My results suggest that Facebook may expose a person to potentially jealousy-provoking information about his or her partner, which creates a feedback loop whereby heightened jealousy leads to increased surveillance of a partner’s Facebook page. Persistent surveillance results in further exposure to jealousy-provoking information. The correlation between Facebook jealousy and if participants monitor their partner’s activities on Facebook is very high (r = 0.805, p < 0.01). According to me, this occurs because of the nature of Facebook again. Through that social network sites, it becomes very easy to reconnect with Ex's and it over-informs. More it informs, more people tend to monitor their partners activities without being detected.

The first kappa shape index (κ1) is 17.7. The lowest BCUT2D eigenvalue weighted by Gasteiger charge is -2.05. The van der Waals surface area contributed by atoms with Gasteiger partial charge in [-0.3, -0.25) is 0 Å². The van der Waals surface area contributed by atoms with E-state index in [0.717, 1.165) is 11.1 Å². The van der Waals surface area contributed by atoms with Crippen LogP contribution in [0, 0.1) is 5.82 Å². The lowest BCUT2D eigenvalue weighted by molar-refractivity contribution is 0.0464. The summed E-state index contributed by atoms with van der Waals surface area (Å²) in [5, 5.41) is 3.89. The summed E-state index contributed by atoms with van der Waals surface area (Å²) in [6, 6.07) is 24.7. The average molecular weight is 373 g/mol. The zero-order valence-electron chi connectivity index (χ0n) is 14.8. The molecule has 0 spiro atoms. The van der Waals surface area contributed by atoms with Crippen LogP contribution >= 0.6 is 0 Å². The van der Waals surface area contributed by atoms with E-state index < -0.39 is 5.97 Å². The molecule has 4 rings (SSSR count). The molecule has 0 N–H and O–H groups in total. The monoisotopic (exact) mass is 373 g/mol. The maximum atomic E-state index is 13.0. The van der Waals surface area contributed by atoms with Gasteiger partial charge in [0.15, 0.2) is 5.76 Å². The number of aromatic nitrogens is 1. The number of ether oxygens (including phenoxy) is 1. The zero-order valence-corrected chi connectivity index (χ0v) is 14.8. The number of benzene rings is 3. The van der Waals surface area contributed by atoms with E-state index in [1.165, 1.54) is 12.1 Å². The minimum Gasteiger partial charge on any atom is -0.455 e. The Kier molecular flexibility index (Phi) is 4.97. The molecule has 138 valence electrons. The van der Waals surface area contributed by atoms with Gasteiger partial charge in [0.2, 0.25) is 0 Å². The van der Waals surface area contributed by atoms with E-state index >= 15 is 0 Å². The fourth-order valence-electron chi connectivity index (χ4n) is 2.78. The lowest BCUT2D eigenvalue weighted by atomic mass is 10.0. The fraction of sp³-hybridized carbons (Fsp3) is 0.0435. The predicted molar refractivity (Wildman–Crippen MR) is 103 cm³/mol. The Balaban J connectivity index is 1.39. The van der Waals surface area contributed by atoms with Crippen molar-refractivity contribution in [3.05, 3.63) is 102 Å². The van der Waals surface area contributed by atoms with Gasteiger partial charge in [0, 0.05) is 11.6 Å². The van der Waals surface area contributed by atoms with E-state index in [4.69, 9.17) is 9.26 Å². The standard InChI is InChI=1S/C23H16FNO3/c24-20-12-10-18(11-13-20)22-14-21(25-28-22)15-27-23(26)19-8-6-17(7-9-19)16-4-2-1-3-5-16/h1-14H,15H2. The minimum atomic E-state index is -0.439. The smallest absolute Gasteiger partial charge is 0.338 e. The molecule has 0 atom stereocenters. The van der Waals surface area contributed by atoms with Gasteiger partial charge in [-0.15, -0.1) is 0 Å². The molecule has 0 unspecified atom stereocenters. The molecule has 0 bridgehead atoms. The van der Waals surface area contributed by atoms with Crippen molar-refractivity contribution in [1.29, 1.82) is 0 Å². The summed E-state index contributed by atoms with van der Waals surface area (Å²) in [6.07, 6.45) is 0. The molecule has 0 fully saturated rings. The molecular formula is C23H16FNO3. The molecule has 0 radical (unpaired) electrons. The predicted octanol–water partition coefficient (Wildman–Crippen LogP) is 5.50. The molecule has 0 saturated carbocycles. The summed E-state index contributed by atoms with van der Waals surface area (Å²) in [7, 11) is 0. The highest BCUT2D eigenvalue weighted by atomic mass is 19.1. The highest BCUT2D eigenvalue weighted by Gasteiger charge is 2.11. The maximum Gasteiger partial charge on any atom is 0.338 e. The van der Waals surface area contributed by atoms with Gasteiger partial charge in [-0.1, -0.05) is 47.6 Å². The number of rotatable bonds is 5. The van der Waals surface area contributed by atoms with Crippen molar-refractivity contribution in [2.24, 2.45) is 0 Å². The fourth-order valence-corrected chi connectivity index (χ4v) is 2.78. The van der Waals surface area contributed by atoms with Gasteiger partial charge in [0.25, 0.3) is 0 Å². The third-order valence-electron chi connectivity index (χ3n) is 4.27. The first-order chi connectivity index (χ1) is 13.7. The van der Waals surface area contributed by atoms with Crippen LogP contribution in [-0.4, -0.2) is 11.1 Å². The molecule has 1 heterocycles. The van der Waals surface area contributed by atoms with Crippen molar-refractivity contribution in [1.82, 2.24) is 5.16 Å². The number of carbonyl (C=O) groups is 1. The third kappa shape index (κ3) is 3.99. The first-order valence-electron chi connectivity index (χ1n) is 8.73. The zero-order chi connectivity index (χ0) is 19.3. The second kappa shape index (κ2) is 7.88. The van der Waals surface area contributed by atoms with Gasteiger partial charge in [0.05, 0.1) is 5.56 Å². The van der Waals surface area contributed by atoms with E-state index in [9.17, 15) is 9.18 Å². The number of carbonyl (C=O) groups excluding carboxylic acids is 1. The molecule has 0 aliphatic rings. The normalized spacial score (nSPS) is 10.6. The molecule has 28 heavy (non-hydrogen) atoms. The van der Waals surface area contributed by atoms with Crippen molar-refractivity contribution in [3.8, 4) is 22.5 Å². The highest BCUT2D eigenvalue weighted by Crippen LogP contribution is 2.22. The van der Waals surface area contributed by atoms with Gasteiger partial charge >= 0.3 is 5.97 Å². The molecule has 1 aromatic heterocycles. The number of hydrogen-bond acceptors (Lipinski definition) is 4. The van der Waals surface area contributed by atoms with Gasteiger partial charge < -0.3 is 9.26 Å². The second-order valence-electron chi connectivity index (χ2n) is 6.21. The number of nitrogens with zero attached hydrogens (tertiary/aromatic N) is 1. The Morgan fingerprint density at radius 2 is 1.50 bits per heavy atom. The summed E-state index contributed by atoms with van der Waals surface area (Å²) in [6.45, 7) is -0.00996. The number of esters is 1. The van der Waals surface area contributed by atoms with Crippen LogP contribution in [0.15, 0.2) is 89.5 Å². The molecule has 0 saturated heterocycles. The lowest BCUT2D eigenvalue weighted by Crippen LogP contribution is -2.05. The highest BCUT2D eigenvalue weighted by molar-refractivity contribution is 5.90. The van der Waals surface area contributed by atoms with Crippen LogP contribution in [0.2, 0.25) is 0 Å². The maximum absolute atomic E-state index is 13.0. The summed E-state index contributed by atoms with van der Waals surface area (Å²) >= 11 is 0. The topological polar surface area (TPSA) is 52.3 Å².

Finally, I did a regression analysis to obtain the percentages of how much Facebook jealousy is predicted by romantic jealousy. The result I obtained are as follows, 42.8% Facebook jealousy is predicted by romantic jealousy for male and 46% Facebook jealousy is predicted for female by romantic jealousy. Since romantic jealousy is divided into three components, I also performed regressions for the three levels to know which components of romantic jealousy predict more Facebook jealousy. 18.6% Facebook jealousy is caused by cognitive level of jealousy in male, which is not very high, and 32.4% is caused for female by the same variable. 22.7% emotional jealousy predicts Facebook jealousy for male and 35.8% emotional jealousy causes the feeling of jealousy on Facebook in female. As for the behavioral component of romantic jealousy, 33.2% is accounted for Facebook jealousy in boys and only 16.9% is explained for Facebook jealousy in girls. In all, it is suggested that the behavioral component in romantic jealousy is a better predictor of Facebook jealousy for boys and emotional component is a better predictor of Facebook related jealousy for female.